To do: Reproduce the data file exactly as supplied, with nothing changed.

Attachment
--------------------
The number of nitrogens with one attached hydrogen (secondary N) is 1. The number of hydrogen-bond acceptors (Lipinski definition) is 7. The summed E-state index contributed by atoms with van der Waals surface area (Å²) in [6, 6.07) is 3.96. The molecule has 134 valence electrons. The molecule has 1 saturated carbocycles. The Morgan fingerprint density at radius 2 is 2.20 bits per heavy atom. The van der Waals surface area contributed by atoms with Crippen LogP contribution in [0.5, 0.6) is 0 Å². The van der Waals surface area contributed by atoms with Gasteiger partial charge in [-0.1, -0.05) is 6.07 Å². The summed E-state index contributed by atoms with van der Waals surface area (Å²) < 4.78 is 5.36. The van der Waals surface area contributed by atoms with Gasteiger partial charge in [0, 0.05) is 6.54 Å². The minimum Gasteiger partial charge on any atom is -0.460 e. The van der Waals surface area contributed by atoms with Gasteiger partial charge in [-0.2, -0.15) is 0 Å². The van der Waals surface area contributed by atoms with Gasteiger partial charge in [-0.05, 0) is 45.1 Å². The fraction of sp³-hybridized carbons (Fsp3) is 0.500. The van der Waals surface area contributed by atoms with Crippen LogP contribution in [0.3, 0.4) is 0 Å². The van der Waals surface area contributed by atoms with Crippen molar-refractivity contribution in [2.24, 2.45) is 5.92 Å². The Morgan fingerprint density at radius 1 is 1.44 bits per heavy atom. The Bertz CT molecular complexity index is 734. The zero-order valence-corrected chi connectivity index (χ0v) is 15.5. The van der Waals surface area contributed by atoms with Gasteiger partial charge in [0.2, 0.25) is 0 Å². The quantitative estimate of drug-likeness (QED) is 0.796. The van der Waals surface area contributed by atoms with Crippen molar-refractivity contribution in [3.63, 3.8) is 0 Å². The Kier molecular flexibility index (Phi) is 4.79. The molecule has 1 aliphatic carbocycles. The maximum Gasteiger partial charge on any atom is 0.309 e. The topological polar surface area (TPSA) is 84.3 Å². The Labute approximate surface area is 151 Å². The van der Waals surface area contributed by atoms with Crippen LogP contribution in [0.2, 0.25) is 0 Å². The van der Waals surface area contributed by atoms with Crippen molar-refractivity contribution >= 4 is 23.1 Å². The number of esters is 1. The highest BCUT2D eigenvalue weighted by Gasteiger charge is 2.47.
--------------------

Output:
The number of nitrogens with one attached hydrogen (secondary N) is 1. The number of hydrogen-bond acceptors (Lipinski definition) is 7. The summed E-state index contributed by atoms with van der Waals surface area (Å²) in [6, 6.07) is 3.96. The molecule has 134 valence electrons. The molecule has 1 saturated carbocycles. The Morgan fingerprint density at radius 2 is 2.20 bits per heavy atom. The van der Waals surface area contributed by atoms with Crippen LogP contribution in [0.5, 0.6) is 0 Å². The van der Waals surface area contributed by atoms with Gasteiger partial charge in [-0.1, -0.05) is 6.07 Å². The summed E-state index contributed by atoms with van der Waals surface area (Å²) < 4.78 is 5.36. The van der Waals surface area contributed by atoms with Gasteiger partial charge in [0, 0.05) is 6.54 Å². The minimum Gasteiger partial charge on any atom is -0.460 e. The van der Waals surface area contributed by atoms with Gasteiger partial charge in [-0.2, -0.15) is 0 Å². The van der Waals surface area contributed by atoms with Gasteiger partial charge in [-0.05, 0) is 45.1 Å². The fraction of sp³-hybridized carbons (Fsp3) is 0.500. The van der Waals surface area contributed by atoms with Crippen LogP contribution in [0.3, 0.4) is 0 Å². The van der Waals surface area contributed by atoms with Crippen molar-refractivity contribution in [2.24, 2.45) is 5.92 Å². The Morgan fingerprint density at radius 1 is 1.44 bits per heavy atom. The Bertz CT molecular complexity index is 734. The zero-order valence-corrected chi connectivity index (χ0v) is 15.5. The van der Waals surface area contributed by atoms with Gasteiger partial charge in [0.2, 0.25) is 0 Å². The quantitative estimate of drug-likeness (QED) is 0.796. The van der Waals surface area contributed by atoms with Crippen molar-refractivity contribution in [3.63, 3.8) is 0 Å². The Kier molecular flexibility index (Phi) is 4.79. The molecule has 1 aliphatic carbocycles. The maximum Gasteiger partial charge on any atom is 0.309 e. The topological polar surface area (TPSA) is 84.3 Å². The Labute approximate surface area is 151 Å². The van der Waals surface area contributed by atoms with Crippen LogP contribution in [0.2, 0.25) is 0 Å². The van der Waals surface area contributed by atoms with Crippen molar-refractivity contribution >= 4 is 23.1 Å². The number of esters is 1. The highest BCUT2D eigenvalue weighted by Gasteiger charge is 2.47.